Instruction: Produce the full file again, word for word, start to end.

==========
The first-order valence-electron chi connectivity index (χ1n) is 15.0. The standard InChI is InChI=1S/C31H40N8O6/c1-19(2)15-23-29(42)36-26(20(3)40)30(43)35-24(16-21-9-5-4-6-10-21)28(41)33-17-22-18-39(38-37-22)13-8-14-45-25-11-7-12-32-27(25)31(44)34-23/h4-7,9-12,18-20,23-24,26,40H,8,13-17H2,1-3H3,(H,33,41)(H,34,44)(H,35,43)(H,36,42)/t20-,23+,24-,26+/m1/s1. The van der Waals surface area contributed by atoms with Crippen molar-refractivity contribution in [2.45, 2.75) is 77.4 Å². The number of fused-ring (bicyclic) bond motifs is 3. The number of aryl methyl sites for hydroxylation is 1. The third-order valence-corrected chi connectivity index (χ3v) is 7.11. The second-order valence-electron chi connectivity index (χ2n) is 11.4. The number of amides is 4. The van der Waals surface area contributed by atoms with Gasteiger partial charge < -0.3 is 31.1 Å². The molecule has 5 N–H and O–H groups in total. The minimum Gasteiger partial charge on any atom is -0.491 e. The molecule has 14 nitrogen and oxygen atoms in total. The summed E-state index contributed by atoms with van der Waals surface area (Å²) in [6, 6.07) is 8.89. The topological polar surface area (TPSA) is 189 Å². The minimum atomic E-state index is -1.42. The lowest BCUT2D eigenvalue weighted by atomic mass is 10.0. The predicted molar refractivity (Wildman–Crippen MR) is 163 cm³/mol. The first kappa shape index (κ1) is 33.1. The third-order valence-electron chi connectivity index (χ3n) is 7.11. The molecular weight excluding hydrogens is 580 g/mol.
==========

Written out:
The first-order valence-electron chi connectivity index (χ1n) is 15.0. The standard InChI is InChI=1S/C31H40N8O6/c1-19(2)15-23-29(42)36-26(20(3)40)30(43)35-24(16-21-9-5-4-6-10-21)28(41)33-17-22-18-39(38-37-22)13-8-14-45-25-11-7-12-32-27(25)31(44)34-23/h4-7,9-12,18-20,23-24,26,40H,8,13-17H2,1-3H3,(H,33,41)(H,34,44)(H,35,43)(H,36,42)/t20-,23+,24-,26+/m1/s1. The van der Waals surface area contributed by atoms with Crippen molar-refractivity contribution in [2.45, 2.75) is 77.4 Å². The number of fused-ring (bicyclic) bond motifs is 3. The number of aryl methyl sites for hydroxylation is 1. The third-order valence-corrected chi connectivity index (χ3v) is 7.11. The second-order valence-electron chi connectivity index (χ2n) is 11.4. The number of amides is 4. The van der Waals surface area contributed by atoms with Gasteiger partial charge < -0.3 is 31.1 Å². The molecule has 5 N–H and O–H groups in total. The minimum Gasteiger partial charge on any atom is -0.491 e. The molecule has 14 nitrogen and oxygen atoms in total. The summed E-state index contributed by atoms with van der Waals surface area (Å²) in [6, 6.07) is 8.89. The topological polar surface area (TPSA) is 189 Å². The minimum atomic E-state index is -1.42. The lowest BCUT2D eigenvalue weighted by atomic mass is 10.0. The predicted molar refractivity (Wildman–Crippen MR) is 163 cm³/mol. The first kappa shape index (κ1) is 33.1. The third-order valence-electron chi connectivity index (χ3n) is 7.11. The molecular weight excluding hydrogens is 580 g/mol.